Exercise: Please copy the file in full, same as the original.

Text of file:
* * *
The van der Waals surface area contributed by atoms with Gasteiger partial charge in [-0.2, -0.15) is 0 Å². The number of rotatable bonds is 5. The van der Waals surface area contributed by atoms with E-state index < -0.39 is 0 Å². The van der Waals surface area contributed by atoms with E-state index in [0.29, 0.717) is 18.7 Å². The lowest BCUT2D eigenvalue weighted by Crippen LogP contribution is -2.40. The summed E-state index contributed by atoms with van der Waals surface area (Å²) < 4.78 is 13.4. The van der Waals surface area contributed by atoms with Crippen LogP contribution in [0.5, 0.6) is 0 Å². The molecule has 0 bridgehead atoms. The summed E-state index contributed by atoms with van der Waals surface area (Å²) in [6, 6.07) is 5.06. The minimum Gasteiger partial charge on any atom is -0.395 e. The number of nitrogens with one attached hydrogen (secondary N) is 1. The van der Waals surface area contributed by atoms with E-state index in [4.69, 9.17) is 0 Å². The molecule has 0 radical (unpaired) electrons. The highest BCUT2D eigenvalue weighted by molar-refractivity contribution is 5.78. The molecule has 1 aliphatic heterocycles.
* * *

The van der Waals surface area contributed by atoms with Gasteiger partial charge in [-0.2, -0.15) is 0 Å². The number of rotatable bonds is 5. The van der Waals surface area contributed by atoms with E-state index < -0.39 is 0 Å². The van der Waals surface area contributed by atoms with E-state index in [0.29, 0.717) is 18.7 Å². The lowest BCUT2D eigenvalue weighted by Crippen LogP contribution is -2.40. The summed E-state index contributed by atoms with van der Waals surface area (Å²) < 4.78 is 13.4. The van der Waals surface area contributed by atoms with Crippen LogP contribution in [0.5, 0.6) is 0 Å². The molecule has 0 bridgehead atoms. The summed E-state index contributed by atoms with van der Waals surface area (Å²) in [6, 6.07) is 5.06. The minimum Gasteiger partial charge on any atom is -0.395 e. The number of nitrogens with one attached hydrogen (secondary N) is 1. The van der Waals surface area contributed by atoms with E-state index in [4.69, 9.17) is 0 Å². The molecule has 0 radical (unpaired) electrons. The highest BCUT2D eigenvalue weighted by molar-refractivity contribution is 5.78. The molecule has 1 aliphatic heterocycles.